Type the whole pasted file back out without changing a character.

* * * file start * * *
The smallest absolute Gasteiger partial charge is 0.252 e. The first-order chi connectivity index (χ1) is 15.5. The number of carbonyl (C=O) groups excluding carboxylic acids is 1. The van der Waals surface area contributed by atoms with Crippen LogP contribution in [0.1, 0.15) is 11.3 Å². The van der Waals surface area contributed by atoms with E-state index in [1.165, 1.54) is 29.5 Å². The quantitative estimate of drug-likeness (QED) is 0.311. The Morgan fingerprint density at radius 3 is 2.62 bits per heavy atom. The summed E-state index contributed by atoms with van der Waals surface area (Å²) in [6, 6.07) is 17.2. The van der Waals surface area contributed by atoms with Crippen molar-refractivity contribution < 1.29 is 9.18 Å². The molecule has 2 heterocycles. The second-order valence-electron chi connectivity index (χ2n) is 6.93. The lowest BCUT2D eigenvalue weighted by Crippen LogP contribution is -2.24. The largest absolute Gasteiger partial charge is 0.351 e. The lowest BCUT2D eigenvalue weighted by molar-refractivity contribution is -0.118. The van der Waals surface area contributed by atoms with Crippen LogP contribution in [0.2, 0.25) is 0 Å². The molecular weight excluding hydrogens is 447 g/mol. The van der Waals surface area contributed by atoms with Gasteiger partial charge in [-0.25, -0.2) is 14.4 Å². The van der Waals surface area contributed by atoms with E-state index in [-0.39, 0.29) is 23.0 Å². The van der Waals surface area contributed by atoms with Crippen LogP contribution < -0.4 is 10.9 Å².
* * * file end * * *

The smallest absolute Gasteiger partial charge is 0.252 e. The first-order chi connectivity index (χ1) is 15.5. The number of carbonyl (C=O) groups excluding carboxylic acids is 1. The van der Waals surface area contributed by atoms with Crippen LogP contribution in [0.1, 0.15) is 11.3 Å². The van der Waals surface area contributed by atoms with E-state index in [1.165, 1.54) is 29.5 Å². The quantitative estimate of drug-likeness (QED) is 0.311. The Morgan fingerprint density at radius 3 is 2.62 bits per heavy atom. The summed E-state index contributed by atoms with van der Waals surface area (Å²) in [6, 6.07) is 17.2. The van der Waals surface area contributed by atoms with Crippen molar-refractivity contribution < 1.29 is 9.18 Å². The molecule has 2 heterocycles. The second-order valence-electron chi connectivity index (χ2n) is 6.93. The lowest BCUT2D eigenvalue weighted by Crippen LogP contribution is -2.24. The largest absolute Gasteiger partial charge is 0.351 e. The lowest BCUT2D eigenvalue weighted by molar-refractivity contribution is -0.118. The van der Waals surface area contributed by atoms with Crippen LogP contribution in [0.2, 0.25) is 0 Å². The molecular weight excluding hydrogens is 447 g/mol. The van der Waals surface area contributed by atoms with Gasteiger partial charge in [-0.25, -0.2) is 14.4 Å². The van der Waals surface area contributed by atoms with E-state index in [-0.39, 0.29) is 23.0 Å². The van der Waals surface area contributed by atoms with Crippen LogP contribution < -0.4 is 10.9 Å².